The NHS is moving into the Digital Age with connected health apps and services. But is it accessible to all?
Bitjam has been working with Klaudia Suchowiak, a blind person studying her third year at Keele University. Klaudia has dedicated her time through an internship to reflect on her experience of digital health services, highlighting the challenges of accessing public services faced by visually impaired people.
Here at Bitjam we like to be challenged. Klaudia’s valuable work has helped us to better understand how our design principles and understanding can and will have a positive impact on end users.
You can access the 2nd article in the series, free via the link below, all we ask is you pay back with a Tweet or LinkedIn post saying thank you.
We want to thank Klaudia for her all her amazing work with Bitjam, also Keele University for creating this opportunity plus Santander for their involvement in setting up the programme that has enabled this to happen.
The views in this article are personal to the author and reflect their experience, without bias from Bitjam Limited.
Interested in healthcare or education innovation? Call or get in touch with the Midlands-based Bitjam team, for all your software research and development needs.
According to the Royal National Institute of Blind People. “Every day 250 people start to lose their sight in the UK. As of 2015, more than two million people in the UK are living with sight loss that is severe enough to have a significant impact on their daily lives, such as not being able to drive.” Plus “As of 2014, there are around 350,000 people registered as blind or partially sighted in the UK. This is approximately 290,000 in England; 16,500 in Wales; around 8000 in Northern Ireland and 34,000 in Scotland (2010 figures). “
This impact also affects the individuals ability to access vital day to day health service.
We are witnessing a shift in how public sector is providing services for the public, the shift from physical services to online, digital connected services. Here at Bitjam we have been exploring this shift and attempting to understand it from the perspective of people with visual impairments.
To explore this area, we have been working with Klaudia Suchowiak who is a blind person studying her third year at Keele University. Klaudia has dedicated her time through an internship to explore this and create a series of articles highlighting the challenges of accessing public services faced by visually impaired people.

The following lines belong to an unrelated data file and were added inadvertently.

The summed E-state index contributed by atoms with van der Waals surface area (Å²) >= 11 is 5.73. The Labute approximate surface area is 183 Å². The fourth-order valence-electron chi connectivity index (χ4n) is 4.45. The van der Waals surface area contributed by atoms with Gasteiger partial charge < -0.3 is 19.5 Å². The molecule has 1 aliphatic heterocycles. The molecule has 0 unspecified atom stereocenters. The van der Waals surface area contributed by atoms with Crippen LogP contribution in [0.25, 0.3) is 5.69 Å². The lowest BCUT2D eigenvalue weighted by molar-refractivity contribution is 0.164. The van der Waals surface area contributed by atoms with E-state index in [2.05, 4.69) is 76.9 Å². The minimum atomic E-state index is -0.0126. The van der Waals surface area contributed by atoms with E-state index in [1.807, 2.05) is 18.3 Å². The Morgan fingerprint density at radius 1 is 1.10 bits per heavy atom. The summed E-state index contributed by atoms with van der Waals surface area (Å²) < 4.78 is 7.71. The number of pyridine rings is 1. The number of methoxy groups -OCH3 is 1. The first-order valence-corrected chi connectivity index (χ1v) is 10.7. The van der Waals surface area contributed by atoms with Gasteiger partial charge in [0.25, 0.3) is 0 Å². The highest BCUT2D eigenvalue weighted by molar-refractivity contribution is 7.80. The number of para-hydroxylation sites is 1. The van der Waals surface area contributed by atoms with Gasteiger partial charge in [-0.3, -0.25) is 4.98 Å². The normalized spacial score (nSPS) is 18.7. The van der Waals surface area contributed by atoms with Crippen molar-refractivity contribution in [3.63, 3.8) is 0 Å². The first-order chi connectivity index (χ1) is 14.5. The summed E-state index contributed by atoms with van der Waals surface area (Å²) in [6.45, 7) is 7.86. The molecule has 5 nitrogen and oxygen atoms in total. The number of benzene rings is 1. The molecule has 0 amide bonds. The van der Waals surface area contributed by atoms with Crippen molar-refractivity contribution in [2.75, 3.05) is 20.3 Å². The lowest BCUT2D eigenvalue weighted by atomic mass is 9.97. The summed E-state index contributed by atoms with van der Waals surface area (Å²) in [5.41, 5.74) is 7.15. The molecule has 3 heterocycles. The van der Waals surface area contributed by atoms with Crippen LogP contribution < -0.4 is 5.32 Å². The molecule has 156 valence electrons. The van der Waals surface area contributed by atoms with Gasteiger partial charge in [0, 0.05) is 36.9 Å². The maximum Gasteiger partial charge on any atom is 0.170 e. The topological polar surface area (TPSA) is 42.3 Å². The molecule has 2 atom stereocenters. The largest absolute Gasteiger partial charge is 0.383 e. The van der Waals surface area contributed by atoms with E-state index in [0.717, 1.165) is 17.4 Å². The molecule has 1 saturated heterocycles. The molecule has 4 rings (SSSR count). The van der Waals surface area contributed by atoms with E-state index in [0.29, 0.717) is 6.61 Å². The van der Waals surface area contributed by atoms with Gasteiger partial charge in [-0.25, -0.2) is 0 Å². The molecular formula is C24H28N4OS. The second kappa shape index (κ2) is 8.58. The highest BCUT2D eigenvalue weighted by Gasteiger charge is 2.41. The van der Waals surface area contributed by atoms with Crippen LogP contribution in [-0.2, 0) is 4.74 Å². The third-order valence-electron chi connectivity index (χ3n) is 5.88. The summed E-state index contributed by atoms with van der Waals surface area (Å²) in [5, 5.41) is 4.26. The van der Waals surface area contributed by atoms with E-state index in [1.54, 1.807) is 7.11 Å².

The articles will also draw on experiences of where public services and especially digital services have got things right.
You can access the article free via the link below, all we ask is you pay back with a Tweet or LinkedIn post saying thank you
Over the next few weeks, Klaudia will be reviewing the applications and software we have designed and are currently working on, this will help us to better understand how our design principles and understanding can and will have a positive impact on end users.
We want to thank Klaudia for her amazing work with Bitjam, also Keele University for creating this opportunity plus Santander for their involvement in setting up the programme that has enabled this to happen.
The views in this article are personal to the author and reflect their experience without bias from Bitjam Limited.
Last year at Bitjam we launched a small in-house machine learning project to coincide with the ACAVA Studios: Spode Works open studios event. ANNA – a learning algorithm that analyses poetry and audibly delivers it in an old-fashioned regional Potteries dialect – was the result!
Once we had our idea we sat down and had a discussion about the possible complexity of the project. A fully fledged bespoke neural network is quite a lot of work so we decided to try to find some existing neural networks to base our work off of. We found a Recursive Neural Network (RNN) designed to take text input and after a large number of training cycles we then tried to get ANNA to output some meaningful ‘learned’ poetry.
ANNA was a python script based on a simple RNN. We fed in around 200 pages worth of potteries dialect poetry aiming to produce some sort of meaningful poetry. Anna ran through about 500 recursive cycles of the input text per “epoch” of learning for a total of around 30 epochs. An epoch is essentially a single full training cycle.
The main challenge we faced was a shortage of data to feed into the RNN. So the next step for us was to source plenty of potteries dialect based poetry from poets past and present. First we tried to source as much poetry as possible from an online source, the main works we used were by Arnold Bennett. We then tried sourcing further poetry from Wilfred Bloor‘s sons Roger & Ian. Wilfred Bloor wrote over 400 Jabez tales in Potteries dialect (the Jabez character is a countryman living in the shadows of industrial Potteries). Finally, enter, Alan Barrett. Stoke-born writer, storyteller, poet, and actor who helped us train ANNA on the quirks and the peculiarities of the Potteries dialect. Thanks to the kind contributions of these people we managed to collect plenty of poetry that has been fed into ANNA.
The project was a lot of fun – especially since Alan Barrett remained on hand to help us deliver and chat about ANNA on the day of the open event! Our objective was only to take a playful look at neural networks and how they might be trained to learn local dialect. We didn’t exactly expect to achieve it, rather we were curious to see what the results might be. We got ANNA to recreate snippets of prose and dialect, and at times she successfully pieced together and understood some of the dialect.
You can read the original ANNA blog post and interview with Bitjam Senior Developer Liam Mountford, in more detail here.